Friday, November 25, 2005

Boston angers Nova Scotia

The Boston city government has renamed its Christmas tree the "Holiday" tree. Many are up in arms about this latest tribute to political correctness run amok, from Jerry Falwell to Boston's mayor himself, Thomas Menino, who said he would keep calling the Nova Scotia spruce a "Christmas tree" regardless of what it said on the city's official Web site.
"I grew up with a Christmas tree, I'm going to stay with a Christmas tree," Menino told reporters on Thursday.
The Nova Scotia farmer who cut down the 48 foot tree and donated it on behalf of the people of Nova Scotia angrily said he would not have donated the tree if he had known of the name change.
"I'd have cut it down and put it through the chipper," Donnie Hatt told a Canadian newspaper. "If they decide it should be a holiday tree, I'll tell them to send it back. If it was a holiday tree, you might as well put it up at Easter."
And why did Donnie Hatt donate the tree on behalf of Nova Scotia and why are the people of Nova Scotia so incensed over the renaming of Boston's Christmas tree? Nova Scotia donates the Boston Christmas tree each year as a tribute to the city and the people of Massachusetts for the emergency short term and long term aid given by the city and state to the people of Nova Scotia and the city of Halifax after The Explosion that almost destroyed Halifax and surrounding areas on December 5, 1917. Perhaps you'd like to know a little about this.

The explosion of a munitions ship in the Halifax harbor was the biggest man made explosion in world history and remained so until the Trinity test on July 16, 1945. Metropolitan Halifax, Nova Scotia was almost completely destroyed with some 1900 people killed by the immediate explosion and some 1000 or so dying of their injuries. This in a city of 50,000, or about 6% of the population.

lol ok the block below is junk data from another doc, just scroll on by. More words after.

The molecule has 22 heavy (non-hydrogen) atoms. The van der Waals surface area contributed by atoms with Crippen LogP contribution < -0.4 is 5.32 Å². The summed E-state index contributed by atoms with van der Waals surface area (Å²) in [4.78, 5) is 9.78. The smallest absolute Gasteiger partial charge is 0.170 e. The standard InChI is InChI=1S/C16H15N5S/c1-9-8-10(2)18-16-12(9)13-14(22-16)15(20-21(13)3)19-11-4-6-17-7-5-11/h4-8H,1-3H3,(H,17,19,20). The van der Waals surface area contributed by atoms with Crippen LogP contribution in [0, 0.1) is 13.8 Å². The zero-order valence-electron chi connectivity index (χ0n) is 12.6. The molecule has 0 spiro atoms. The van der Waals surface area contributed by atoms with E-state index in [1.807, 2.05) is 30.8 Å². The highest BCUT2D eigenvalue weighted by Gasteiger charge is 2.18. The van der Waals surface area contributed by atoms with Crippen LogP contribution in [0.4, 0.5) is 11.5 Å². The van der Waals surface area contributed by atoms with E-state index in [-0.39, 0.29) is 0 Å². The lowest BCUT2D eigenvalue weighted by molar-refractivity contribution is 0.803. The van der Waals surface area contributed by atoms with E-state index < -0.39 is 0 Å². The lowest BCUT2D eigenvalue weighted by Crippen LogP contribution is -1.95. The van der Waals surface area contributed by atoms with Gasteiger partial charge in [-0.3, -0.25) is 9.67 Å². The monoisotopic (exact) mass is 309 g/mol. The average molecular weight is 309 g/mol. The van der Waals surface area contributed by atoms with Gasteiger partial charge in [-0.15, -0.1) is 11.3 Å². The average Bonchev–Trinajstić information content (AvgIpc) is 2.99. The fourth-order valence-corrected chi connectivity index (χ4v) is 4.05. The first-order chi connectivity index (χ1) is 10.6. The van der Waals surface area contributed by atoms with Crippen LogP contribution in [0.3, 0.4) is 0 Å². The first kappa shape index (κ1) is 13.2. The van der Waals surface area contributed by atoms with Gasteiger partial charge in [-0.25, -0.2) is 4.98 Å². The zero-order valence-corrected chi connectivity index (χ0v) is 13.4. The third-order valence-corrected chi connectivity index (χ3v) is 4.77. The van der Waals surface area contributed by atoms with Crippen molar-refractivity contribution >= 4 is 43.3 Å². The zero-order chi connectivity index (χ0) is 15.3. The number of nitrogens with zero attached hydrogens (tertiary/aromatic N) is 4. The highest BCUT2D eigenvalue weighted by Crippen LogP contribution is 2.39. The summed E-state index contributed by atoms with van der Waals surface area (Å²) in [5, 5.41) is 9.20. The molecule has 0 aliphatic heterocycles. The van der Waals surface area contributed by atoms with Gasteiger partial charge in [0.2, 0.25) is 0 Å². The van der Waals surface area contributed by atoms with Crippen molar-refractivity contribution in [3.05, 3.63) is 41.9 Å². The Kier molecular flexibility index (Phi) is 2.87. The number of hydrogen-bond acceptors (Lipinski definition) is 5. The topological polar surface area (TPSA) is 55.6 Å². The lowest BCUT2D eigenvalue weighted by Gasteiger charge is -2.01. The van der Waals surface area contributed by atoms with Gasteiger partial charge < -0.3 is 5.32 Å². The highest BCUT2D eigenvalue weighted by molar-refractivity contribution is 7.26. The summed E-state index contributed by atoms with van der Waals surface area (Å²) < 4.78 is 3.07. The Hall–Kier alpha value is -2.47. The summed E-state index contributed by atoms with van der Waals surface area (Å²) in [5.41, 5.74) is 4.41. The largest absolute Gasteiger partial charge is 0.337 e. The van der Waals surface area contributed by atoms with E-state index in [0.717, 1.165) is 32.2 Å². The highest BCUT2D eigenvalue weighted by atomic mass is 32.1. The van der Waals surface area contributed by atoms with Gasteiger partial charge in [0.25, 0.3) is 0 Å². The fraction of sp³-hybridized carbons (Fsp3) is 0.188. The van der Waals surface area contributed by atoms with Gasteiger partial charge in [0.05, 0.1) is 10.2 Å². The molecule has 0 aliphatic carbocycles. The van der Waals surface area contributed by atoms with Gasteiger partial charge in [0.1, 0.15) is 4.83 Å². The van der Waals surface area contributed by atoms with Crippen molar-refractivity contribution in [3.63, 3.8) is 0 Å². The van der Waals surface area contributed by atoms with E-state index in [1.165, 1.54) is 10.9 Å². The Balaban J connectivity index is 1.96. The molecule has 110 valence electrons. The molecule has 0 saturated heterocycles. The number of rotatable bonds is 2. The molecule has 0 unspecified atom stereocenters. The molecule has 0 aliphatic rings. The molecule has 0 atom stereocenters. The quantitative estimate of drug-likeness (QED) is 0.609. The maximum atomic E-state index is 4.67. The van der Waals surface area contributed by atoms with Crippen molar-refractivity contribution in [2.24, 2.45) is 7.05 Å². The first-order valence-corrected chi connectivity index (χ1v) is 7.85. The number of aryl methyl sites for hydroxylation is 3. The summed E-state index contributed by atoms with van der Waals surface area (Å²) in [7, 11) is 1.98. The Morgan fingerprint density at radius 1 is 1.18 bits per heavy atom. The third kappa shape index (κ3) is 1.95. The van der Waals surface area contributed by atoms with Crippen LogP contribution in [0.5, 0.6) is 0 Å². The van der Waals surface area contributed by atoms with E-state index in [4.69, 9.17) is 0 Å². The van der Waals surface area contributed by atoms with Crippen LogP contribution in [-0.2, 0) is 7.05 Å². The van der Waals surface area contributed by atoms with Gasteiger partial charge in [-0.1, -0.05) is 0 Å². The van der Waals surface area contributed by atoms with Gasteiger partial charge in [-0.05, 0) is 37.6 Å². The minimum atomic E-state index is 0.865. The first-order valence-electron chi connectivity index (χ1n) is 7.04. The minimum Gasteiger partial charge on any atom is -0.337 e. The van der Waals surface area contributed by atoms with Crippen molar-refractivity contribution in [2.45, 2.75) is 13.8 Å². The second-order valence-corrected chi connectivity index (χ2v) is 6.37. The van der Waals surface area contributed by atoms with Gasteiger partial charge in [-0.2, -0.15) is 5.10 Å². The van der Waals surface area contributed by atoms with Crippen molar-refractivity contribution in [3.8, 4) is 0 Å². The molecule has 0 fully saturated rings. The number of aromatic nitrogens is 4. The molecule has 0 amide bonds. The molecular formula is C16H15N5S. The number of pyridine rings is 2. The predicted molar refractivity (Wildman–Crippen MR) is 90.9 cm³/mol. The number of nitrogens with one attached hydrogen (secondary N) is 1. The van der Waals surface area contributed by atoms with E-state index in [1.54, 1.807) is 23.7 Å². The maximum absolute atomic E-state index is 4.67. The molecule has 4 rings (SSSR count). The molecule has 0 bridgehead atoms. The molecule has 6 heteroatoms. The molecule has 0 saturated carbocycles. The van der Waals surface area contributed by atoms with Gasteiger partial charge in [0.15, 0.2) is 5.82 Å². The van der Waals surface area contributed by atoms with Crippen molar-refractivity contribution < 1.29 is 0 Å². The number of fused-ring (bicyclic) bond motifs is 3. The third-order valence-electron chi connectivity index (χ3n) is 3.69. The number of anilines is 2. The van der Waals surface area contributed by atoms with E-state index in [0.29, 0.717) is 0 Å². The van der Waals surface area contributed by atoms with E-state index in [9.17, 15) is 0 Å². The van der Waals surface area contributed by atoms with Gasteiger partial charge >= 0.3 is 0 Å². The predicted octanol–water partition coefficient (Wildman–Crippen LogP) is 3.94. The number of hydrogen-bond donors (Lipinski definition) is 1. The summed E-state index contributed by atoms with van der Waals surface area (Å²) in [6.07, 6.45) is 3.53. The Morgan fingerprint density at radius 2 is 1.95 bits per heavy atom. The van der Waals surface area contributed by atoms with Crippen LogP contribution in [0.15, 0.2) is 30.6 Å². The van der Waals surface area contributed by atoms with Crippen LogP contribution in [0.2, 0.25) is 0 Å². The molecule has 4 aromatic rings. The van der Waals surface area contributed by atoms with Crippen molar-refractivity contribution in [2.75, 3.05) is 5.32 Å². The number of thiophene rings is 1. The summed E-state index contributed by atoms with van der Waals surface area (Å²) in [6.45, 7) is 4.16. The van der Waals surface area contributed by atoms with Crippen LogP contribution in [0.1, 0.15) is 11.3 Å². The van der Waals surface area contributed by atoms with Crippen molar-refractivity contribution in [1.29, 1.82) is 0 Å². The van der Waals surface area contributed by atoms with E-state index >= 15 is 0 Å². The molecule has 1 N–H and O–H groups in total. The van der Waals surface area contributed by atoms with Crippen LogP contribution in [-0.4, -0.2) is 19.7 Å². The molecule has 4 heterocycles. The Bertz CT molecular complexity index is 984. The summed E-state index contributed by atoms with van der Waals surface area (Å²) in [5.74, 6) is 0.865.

Halifax in 1917 was the Atlantic coast's busiest seaport for supplying troops fighting in Europe in another of the West's several rescues of the French. Ships loading with cargo in New York, Boston, Baltimore, etc. would make their way up the coast to Halifax to join convoys bound for Europe. One such ship was the French flagged Mont-Blanc under the command of Captain Aimé Le Médec. She left New York harbor, heavily loaded with munitions, for Halifax under cover of darkness on the night of December 1. She entered Halifax harbor at about 7:30 A. M. on December 6 under the temporary command of Halifax harbor pilot Francis Mackey. She flew no warning flags as to her cargo as this would have singled her out for German attack.

Halifax Harbor had some traffic problems which were brought on by the shared responsibilities for harbor traffic control. Depending upon the vessel, it might be operating under the control of either Halifax civilian harbor masters or Canadian Royal Navy control or British Royal Navy harbor masters. This made for confusion from time to time and minor collisions between civilian and military vessels were common. The rules for entering and leaving the harbor were somewhat loose. For instance, two ships approaching each other were supposed to obey the rules of the road. That is, each ship was to stay to her right, or starboard side, and clearly signal her intentions. Mostly this worked, but sometimes not. You can see what's coming.